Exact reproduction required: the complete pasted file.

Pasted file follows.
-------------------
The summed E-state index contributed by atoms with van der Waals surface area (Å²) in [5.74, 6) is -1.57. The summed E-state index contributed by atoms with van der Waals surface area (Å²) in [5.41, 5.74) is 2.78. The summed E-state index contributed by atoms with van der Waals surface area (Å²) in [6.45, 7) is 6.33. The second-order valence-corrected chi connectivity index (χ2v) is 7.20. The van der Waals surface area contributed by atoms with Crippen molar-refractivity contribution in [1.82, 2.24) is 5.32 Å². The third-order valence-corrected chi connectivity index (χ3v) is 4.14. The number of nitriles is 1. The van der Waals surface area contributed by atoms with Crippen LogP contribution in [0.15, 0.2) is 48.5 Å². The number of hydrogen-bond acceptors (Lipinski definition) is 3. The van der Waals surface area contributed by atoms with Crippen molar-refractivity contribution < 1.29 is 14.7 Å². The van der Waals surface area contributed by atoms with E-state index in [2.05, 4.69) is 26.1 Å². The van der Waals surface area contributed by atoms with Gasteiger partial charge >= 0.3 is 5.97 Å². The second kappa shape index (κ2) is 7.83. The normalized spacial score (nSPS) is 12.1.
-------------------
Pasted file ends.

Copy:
The summed E-state index contributed by atoms with van der Waals surface area (Å²) in [5.74, 6) is -1.57. The summed E-state index contributed by atoms with van der Waals surface area (Å²) in [5.41, 5.74) is 2.78. The summed E-state index contributed by atoms with van der Waals surface area (Å²) in [6.45, 7) is 6.33. The second-order valence-corrected chi connectivity index (χ2v) is 7.20. The van der Waals surface area contributed by atoms with Crippen molar-refractivity contribution in [1.82, 2.24) is 5.32 Å². The third-order valence-corrected chi connectivity index (χ3v) is 4.14. The number of nitriles is 1. The van der Waals surface area contributed by atoms with Crippen LogP contribution in [0.15, 0.2) is 48.5 Å². The number of hydrogen-bond acceptors (Lipinski definition) is 3. The van der Waals surface area contributed by atoms with Crippen molar-refractivity contribution < 1.29 is 14.7 Å². The van der Waals surface area contributed by atoms with E-state index in [2.05, 4.69) is 26.1 Å². The van der Waals surface area contributed by atoms with Gasteiger partial charge >= 0.3 is 5.97 Å². The second kappa shape index (κ2) is 7.83. The normalized spacial score (nSPS) is 12.1.